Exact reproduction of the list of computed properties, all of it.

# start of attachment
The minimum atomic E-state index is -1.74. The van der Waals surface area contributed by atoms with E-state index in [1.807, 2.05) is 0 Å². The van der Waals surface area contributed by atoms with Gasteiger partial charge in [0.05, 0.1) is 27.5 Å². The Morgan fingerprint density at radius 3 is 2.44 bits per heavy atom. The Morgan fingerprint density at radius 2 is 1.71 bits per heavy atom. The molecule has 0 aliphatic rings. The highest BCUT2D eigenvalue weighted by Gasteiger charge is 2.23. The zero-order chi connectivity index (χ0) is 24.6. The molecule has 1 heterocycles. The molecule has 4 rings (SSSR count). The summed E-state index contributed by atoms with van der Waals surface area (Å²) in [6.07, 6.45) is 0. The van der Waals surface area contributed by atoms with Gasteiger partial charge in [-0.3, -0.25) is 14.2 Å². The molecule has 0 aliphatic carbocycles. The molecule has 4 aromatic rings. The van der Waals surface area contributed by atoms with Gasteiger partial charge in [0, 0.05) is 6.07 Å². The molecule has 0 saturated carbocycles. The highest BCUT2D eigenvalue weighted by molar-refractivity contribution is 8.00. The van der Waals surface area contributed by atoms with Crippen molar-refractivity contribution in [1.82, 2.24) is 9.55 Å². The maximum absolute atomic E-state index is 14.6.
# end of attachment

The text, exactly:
The minimum atomic E-state index is -1.74. The van der Waals surface area contributed by atoms with E-state index in [1.807, 2.05) is 0 Å². The van der Waals surface area contributed by atoms with Gasteiger partial charge in [0.05, 0.1) is 27.5 Å². The Morgan fingerprint density at radius 3 is 2.44 bits per heavy atom. The Morgan fingerprint density at radius 2 is 1.71 bits per heavy atom. The molecule has 0 aliphatic rings. The highest BCUT2D eigenvalue weighted by Gasteiger charge is 2.23. The zero-order chi connectivity index (χ0) is 24.6. The molecule has 1 heterocycles. The molecule has 4 rings (SSSR count). The summed E-state index contributed by atoms with van der Waals surface area (Å²) in [6.07, 6.45) is 0. The van der Waals surface area contributed by atoms with Gasteiger partial charge in [-0.3, -0.25) is 14.2 Å². The molecule has 0 aliphatic carbocycles. The molecule has 4 aromatic rings. The van der Waals surface area contributed by atoms with Gasteiger partial charge in [0, 0.05) is 6.07 Å². The molecule has 0 saturated carbocycles. The highest BCUT2D eigenvalue weighted by molar-refractivity contribution is 8.00. The van der Waals surface area contributed by atoms with Crippen molar-refractivity contribution in [1.82, 2.24) is 9.55 Å². The maximum absolute atomic E-state index is 14.6.